For some reason I’ve always been a bit intimidated about the idea of doing a roast. I don’t know if its my memory of overcooked grey tough meat from my Nan’s house as a child, or perhaps the era when I was single and roasting a joint of meat was not realistic, nor affordable, that led me to feel this way. A few years back I actually set myself a challenge to improve my roasting skills and with some valuable tips going a long way to making me a successful roaster, I thought it was time for me to share some of the lessons.
I know I’ve spoken before about the importance of having a good butcher if you’re going to eat meat. The quality of what you’re eating is sure to be better than purchasing from your local supermarket, and you get not only a great product, support a local business and you’ll get qualified help when you need it.
Preparation is not only in your seasoning and marinade. I took a leaf out of Neil Perry’s The Food I Love and marinated mine in some apple cider vinegar and a generous rubbing of smoked Viking Salt to begin with. More importantly I removed the joint from the fridge at least an hour before cooking to get it up to room temperature. This helps the muscle to relax and retain its fluid for a juicer roast at the end.
In the warmer weather we’re having in Brisbane at the moment I’d much rather be cranking up the BBQ to cook than heating up my house, and I am very fortunate to be able to roast my meat in a Weber BBQ. In fact if you have eaten meat roasted off a coal BBQ then you’re probably unlikely to want to go back to just cooking in the oven. The flavor that is gained from this style of cooking is exceptional whether your roasting some sweet potatoes, a joint of beef, a whole chicken or even just a cob of corn. They can seem time consuming because you have to plan in advance for setting up your coals but the end result far outweighs any inconvenience. If you have the space and patience to operate one of these styles of barbecue I can’t recommend enough the value you can get in giving one a go.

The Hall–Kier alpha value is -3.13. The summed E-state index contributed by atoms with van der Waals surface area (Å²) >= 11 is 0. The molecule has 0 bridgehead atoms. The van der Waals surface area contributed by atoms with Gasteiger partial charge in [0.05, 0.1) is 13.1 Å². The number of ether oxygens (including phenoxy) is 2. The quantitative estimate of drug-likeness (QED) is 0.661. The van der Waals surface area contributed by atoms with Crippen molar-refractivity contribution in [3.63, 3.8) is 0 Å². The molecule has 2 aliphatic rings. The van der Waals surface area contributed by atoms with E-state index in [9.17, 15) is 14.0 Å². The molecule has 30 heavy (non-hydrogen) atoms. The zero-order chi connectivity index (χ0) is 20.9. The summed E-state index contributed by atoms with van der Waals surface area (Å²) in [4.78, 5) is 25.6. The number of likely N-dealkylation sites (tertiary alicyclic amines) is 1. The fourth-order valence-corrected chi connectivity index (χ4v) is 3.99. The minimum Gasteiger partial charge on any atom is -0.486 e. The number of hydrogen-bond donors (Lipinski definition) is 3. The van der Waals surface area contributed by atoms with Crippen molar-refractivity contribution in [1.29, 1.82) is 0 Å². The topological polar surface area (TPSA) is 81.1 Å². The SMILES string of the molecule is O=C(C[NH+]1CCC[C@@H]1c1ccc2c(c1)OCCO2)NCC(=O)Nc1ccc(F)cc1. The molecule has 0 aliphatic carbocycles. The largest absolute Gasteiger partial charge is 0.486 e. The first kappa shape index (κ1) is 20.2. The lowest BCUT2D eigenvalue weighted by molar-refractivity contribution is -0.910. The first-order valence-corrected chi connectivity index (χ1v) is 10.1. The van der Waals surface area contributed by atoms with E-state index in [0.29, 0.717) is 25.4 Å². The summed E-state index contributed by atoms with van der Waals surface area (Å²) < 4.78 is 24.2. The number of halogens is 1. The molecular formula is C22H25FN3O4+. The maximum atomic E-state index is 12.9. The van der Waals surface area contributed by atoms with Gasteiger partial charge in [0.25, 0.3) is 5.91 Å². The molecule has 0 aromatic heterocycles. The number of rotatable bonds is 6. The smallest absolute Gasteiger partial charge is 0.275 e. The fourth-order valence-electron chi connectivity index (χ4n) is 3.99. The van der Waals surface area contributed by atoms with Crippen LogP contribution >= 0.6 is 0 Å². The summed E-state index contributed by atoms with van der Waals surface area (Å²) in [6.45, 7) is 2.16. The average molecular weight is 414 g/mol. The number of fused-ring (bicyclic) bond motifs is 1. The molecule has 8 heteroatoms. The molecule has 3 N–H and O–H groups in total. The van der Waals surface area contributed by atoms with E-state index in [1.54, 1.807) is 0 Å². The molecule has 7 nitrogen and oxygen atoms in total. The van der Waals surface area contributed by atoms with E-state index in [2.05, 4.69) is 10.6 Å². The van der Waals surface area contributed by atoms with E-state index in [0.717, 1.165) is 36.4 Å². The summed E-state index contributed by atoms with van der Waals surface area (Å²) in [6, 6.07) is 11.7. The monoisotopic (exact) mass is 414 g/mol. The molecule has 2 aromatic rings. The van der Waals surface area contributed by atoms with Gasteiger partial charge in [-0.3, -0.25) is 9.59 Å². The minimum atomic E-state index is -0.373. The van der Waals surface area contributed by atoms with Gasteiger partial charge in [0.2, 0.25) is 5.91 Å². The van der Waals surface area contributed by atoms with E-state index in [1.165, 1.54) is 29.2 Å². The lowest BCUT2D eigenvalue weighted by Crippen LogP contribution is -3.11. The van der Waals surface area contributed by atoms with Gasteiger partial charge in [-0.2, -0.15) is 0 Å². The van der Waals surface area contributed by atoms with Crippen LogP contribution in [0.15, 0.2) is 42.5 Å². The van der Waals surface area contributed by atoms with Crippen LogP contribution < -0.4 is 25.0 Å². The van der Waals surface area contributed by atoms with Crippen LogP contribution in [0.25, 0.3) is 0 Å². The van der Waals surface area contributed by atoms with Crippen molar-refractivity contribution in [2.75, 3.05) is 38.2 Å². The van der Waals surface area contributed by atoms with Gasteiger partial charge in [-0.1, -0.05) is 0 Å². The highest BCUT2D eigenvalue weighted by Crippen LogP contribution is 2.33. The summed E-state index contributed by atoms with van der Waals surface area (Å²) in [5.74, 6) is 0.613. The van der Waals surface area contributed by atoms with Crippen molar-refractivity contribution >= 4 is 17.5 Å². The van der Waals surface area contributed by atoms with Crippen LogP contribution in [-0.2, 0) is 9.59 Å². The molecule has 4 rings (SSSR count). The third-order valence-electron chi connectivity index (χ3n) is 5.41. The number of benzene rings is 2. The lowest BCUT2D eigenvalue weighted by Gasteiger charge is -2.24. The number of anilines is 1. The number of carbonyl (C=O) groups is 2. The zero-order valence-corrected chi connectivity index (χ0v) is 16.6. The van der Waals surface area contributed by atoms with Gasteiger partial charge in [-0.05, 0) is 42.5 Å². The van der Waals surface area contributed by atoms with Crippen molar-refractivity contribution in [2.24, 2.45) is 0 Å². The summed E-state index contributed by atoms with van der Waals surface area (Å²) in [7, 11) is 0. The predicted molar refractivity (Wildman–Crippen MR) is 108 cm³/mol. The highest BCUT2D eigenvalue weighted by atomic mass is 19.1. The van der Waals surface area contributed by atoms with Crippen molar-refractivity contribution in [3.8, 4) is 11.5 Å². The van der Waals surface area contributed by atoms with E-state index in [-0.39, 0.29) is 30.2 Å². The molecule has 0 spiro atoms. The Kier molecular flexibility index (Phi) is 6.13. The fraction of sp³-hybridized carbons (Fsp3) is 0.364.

To ensure that I don’t overcook our roast I got given an awesome thermometer which allows me to measure the core temp of the meat. This means no more over or under cooking and is hands down one of the best gadgets I have in my kitchen to help me with roasting meat.
Finally before serving, take the time to rest the meat. I removed the roast from the heat a few degrees below the desired end result (75c) as it will keep cooking for a while. I then wrapped it in foil to retain the warmth and allowed it to sit for 15 – 20 minutes. Doing this again allows the muscle to relax and the juices to redistribute themselves through the joint to give you an end result that is a more evenly cooked meat that is flavorful and juicy.
And how did our roast shoulder of pork on the bone turn out? The crackling was crispy and light, the pork meat was sweet and juicy, and the accompanied home grown sweet potatoes made for a great feast to celebrate not only our national day, but also an early family birthday. If you’re after more tips on roasting meat I can highly recommend referring to Neil Perry’s book “Food I Love” and definitely talk with your butcher.
Shared With Love,
*** The meat for this post was supplied by Barrow Lane Butchers but all opinions and advice are my own unless otherwise referenced. ***